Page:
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COVID-19

COVID-19 and the Public Charge Rule

Here are key points on COVID-19 and the public charge rule:

1. Will getting tested, treatment or preventative care for COVID-19 impact my client’s immigration application under the public charge rule?

On March 13, the U.S. Citizenship and Immigration Services (USCIS) announced that the agency will not consider “testing, treatment, nor preventative care (including vaccines, if a vaccine becomes available) related to COVID-19” as part of a public-charge determination, nor as related to the public benefit condition applicable to certain nonimmigrants seeking an extension of stay or change of status, even if such treatment is provided or paid for by one or more public benefits (e.g., federally funded Medicaid). USCIS is encouraging anyone with symptoms that resemble COVID-19 (e.g., fever, cough, shortness of breath) to seek necessary medical treatment or preventive services. USCIS has indicated that such treatment or preventive service “will not negatively affect any alien as part of a future public charge analysis.”

2. Will obtaining unemployment insurance impact my client’s immigration application under the public charge rule?

Unemployment insurance payments are not generally taken into consideration by the U.S. Department of Homeland Security (DHS) for purposes of making a public charge determination. As DHS explained in its final rule on inadmissibility on public charge grounds, “DHS would not consider federal and state retirement, Social Security retirement benefits, Social Security Disability, post secondary education, and unemployment benefits as public benefits under the public charge inadmissibility determination as these are considered to be earned benefits through the person’s employment and specific tax deductions.” In addition, USCIS indicates in Volume 8, Part G, Chapter 10 of the USCIS Policy Manual that unemployment benefits are not considered by USCIS in a public charge inadmissibility determination as unemployment insurance is considered by USCIS as an “earned” benefit. For a non-exhaustive list of other public benefits that USCIS does not consider in the public charge inadmissibility determination, please see Volume 8, Part G, Chapter 10 of the USCIS Policy Manual.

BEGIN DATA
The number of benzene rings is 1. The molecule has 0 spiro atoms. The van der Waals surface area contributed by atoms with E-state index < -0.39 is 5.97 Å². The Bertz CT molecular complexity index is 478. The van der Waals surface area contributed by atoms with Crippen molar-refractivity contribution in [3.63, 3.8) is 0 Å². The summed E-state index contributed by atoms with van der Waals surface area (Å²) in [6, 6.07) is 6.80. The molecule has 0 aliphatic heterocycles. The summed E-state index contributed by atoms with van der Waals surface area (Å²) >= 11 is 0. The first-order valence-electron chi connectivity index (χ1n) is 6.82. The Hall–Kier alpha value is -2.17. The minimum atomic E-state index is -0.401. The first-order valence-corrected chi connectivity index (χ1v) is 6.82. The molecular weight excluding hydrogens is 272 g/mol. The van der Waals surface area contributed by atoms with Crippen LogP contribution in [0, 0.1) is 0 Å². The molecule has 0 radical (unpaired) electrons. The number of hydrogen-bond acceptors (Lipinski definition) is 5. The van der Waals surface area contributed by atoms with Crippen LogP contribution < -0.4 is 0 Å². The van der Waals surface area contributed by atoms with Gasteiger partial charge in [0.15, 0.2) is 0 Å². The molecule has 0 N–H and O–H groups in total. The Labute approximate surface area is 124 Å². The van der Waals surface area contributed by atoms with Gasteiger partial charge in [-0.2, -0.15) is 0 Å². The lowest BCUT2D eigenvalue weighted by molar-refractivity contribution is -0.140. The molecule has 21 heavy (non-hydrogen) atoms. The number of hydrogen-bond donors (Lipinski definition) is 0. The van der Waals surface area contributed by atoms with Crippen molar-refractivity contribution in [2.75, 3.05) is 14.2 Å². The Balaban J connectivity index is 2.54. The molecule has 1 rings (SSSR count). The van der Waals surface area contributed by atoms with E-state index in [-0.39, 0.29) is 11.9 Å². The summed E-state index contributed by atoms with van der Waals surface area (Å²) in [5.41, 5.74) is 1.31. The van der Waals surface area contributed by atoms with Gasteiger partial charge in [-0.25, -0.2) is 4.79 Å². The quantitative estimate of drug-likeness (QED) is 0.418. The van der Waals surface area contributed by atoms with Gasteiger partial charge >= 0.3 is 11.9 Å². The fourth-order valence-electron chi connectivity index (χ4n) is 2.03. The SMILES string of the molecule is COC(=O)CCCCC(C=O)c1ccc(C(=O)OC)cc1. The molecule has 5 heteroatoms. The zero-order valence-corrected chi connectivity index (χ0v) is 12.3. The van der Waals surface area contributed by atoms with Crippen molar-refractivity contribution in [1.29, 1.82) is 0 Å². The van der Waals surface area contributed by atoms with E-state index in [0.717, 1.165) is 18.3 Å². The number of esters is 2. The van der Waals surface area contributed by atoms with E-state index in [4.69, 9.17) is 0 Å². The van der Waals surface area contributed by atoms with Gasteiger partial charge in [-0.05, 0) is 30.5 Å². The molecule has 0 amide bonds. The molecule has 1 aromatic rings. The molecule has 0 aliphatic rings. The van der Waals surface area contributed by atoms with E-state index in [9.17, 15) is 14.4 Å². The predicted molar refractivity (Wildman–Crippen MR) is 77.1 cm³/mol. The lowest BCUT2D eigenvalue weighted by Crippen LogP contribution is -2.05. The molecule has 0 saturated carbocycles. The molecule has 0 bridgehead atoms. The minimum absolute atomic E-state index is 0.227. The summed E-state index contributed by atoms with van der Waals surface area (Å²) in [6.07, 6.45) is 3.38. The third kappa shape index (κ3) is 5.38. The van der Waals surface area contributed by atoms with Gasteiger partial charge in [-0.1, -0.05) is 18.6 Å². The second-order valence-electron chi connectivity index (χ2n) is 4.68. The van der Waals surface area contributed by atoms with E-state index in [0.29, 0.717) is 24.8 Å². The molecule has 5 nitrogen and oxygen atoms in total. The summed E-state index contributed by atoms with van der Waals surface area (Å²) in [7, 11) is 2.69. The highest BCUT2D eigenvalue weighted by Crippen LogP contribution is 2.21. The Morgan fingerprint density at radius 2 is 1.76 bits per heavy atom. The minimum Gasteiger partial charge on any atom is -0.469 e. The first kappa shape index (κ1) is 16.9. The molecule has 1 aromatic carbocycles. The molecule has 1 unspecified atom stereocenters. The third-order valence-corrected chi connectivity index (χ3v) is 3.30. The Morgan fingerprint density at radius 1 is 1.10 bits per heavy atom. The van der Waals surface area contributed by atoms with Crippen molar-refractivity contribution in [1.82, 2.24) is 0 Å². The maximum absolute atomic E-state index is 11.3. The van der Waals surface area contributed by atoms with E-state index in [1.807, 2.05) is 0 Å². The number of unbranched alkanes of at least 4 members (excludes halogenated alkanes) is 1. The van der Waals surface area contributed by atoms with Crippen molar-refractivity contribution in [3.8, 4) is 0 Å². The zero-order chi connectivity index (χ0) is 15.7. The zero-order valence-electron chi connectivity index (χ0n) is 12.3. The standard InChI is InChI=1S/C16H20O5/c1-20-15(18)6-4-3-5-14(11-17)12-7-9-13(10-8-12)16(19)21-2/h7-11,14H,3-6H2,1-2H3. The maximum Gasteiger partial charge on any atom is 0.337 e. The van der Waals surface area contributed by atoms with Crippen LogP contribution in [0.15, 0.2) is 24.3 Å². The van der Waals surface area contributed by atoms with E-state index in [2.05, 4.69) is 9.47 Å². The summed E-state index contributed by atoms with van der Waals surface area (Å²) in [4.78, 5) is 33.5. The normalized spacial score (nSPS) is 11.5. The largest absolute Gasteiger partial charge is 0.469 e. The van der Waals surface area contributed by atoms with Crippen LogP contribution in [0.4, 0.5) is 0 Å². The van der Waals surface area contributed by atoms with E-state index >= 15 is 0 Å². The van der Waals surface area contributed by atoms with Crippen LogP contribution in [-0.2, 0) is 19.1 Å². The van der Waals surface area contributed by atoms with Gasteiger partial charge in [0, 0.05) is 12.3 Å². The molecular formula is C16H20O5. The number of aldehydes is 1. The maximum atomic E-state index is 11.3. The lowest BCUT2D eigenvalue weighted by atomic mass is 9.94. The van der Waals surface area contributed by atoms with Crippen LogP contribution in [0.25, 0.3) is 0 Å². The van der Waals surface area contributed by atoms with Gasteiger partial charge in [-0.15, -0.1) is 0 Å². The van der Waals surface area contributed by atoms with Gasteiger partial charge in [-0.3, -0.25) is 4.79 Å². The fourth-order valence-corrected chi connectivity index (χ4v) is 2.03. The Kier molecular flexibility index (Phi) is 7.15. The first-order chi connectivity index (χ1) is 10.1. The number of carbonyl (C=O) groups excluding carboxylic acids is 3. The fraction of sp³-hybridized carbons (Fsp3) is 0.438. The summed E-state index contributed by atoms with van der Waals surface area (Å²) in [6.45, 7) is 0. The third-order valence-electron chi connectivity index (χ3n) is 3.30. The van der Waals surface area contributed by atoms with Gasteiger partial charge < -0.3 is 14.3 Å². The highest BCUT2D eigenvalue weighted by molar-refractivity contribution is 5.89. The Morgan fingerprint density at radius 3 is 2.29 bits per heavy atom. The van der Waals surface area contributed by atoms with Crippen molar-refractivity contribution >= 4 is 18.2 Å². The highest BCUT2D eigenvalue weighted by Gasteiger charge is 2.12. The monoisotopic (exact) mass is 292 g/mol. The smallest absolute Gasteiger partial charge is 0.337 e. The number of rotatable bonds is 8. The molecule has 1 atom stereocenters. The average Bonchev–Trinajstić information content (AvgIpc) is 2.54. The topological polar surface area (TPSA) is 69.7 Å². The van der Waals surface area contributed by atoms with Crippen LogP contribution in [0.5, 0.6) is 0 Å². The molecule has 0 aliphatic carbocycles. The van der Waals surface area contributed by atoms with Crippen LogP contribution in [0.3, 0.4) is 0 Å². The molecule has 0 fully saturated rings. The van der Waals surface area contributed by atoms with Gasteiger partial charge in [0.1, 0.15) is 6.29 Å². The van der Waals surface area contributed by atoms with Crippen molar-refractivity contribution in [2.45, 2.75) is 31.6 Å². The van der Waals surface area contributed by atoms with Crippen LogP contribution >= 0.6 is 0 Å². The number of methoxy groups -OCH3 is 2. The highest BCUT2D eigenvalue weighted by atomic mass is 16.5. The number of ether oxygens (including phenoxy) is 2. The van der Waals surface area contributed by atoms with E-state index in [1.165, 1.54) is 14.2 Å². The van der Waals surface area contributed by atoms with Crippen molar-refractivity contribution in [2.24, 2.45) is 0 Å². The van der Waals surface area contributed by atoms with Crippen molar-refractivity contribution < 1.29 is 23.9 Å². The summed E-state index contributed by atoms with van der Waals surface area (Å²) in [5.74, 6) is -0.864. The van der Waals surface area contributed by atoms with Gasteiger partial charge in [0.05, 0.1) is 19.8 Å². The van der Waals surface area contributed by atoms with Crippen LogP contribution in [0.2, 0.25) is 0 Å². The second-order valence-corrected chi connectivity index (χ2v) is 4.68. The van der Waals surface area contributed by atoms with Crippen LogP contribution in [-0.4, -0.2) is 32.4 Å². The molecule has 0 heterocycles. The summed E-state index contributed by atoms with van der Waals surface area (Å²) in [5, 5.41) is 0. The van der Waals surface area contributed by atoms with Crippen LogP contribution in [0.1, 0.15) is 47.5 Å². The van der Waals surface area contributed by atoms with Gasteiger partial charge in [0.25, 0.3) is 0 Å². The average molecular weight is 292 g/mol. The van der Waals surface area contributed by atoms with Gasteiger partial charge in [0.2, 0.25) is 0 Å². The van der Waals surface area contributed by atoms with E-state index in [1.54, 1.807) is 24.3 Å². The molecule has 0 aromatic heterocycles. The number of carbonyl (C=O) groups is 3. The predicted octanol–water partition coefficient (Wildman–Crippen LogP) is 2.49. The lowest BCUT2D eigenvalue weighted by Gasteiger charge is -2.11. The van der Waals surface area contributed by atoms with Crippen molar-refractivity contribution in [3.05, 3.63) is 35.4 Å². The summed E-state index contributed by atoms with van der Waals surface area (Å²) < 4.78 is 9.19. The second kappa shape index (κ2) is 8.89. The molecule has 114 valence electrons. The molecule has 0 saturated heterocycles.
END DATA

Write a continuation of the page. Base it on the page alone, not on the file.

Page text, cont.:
The U.S. Department of State (DOS) has not confirmed whether treatment or care related to COVID-19 will be considered as part of its public charge totality of the circumstances analysis. Moreover, the DOS Interim Final Rule and the Foreign Affairs Manual do not directly address the issue of how unemployment benefits will impact public charge determinations made by consular officers at U.S. consulates overseas. AILA’s DOS Liaison Committee is seeking clarification from DOS regarding how consular officers will factor in unemployment insurance compensation in public charge determinations at U.S. consulates overseas.

3. Could a period of unemployment due to the coronavirus put someone at risk under public charge?

Maybe. The public charge rule operates like a wealth test. Immigrants who are laid off due to the coronavirus could have their diminished financial wellbeing counted against them if they apply for a green card in the future or are forced to rely on public benefits to survive.

However, USCIS has indicated that individuals in that situation should provide additional evidence along with their application for a green card. They can explain that the hardship was due to COVID-19.

The agency says it will “take all such evidence into consideration in the totality of the [immigrant’s] circumstances,” indicating that they will likely provide leeway in that event.

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